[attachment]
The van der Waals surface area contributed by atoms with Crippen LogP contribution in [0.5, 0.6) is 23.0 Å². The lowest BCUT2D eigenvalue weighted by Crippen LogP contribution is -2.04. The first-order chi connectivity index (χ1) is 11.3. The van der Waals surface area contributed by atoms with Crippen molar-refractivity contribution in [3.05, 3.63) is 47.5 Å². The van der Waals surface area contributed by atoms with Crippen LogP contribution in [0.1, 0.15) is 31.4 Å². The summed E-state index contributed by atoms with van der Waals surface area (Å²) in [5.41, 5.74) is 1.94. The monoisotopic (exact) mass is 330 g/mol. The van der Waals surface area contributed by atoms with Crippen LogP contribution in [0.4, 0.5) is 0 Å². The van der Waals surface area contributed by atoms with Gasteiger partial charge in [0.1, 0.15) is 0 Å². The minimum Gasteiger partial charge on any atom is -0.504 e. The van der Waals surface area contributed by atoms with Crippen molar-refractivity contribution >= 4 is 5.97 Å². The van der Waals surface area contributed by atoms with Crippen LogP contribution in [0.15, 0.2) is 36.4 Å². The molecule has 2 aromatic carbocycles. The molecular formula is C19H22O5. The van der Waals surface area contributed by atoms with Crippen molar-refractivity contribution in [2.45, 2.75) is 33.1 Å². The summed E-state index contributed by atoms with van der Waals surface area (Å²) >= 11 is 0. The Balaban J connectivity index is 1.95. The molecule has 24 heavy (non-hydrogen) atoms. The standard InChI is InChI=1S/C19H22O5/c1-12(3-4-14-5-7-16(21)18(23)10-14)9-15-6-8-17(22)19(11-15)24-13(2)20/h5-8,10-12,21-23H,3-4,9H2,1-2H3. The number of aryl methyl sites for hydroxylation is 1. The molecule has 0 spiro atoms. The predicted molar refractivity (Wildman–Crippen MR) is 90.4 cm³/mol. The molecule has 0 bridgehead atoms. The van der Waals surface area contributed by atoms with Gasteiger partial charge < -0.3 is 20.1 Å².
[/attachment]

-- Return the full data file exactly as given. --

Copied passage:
The van der Waals surface area contributed by atoms with Crippen LogP contribution in [0.5, 0.6) is 23.0 Å². The lowest BCUT2D eigenvalue weighted by Crippen LogP contribution is -2.04. The first-order chi connectivity index (χ1) is 11.3. The van der Waals surface area contributed by atoms with Crippen molar-refractivity contribution in [3.05, 3.63) is 47.5 Å². The van der Waals surface area contributed by atoms with Crippen LogP contribution in [0.1, 0.15) is 31.4 Å². The summed E-state index contributed by atoms with van der Waals surface area (Å²) in [5.41, 5.74) is 1.94. The monoisotopic (exact) mass is 330 g/mol. The van der Waals surface area contributed by atoms with Crippen LogP contribution in [0.4, 0.5) is 0 Å². The van der Waals surface area contributed by atoms with Gasteiger partial charge in [0.1, 0.15) is 0 Å². The minimum Gasteiger partial charge on any atom is -0.504 e. The van der Waals surface area contributed by atoms with Crippen molar-refractivity contribution >= 4 is 5.97 Å². The van der Waals surface area contributed by atoms with Crippen LogP contribution in [0.15, 0.2) is 36.4 Å². The molecule has 2 aromatic carbocycles. The molecular formula is C19H22O5. The van der Waals surface area contributed by atoms with Crippen molar-refractivity contribution in [2.45, 2.75) is 33.1 Å². The summed E-state index contributed by atoms with van der Waals surface area (Å²) >= 11 is 0. The Balaban J connectivity index is 1.95. The molecule has 24 heavy (non-hydrogen) atoms. The standard InChI is InChI=1S/C19H22O5/c1-12(3-4-14-5-7-16(21)18(23)10-14)9-15-6-8-17(22)19(11-15)24-13(2)20/h5-8,10-12,21-23H,3-4,9H2,1-2H3. The number of aryl methyl sites for hydroxylation is 1. The molecule has 0 spiro atoms. The predicted molar refractivity (Wildman–Crippen MR) is 90.4 cm³/mol. The molecule has 0 bridgehead atoms. The van der Waals surface area contributed by atoms with Gasteiger partial charge < -0.3 is 20.1 Å².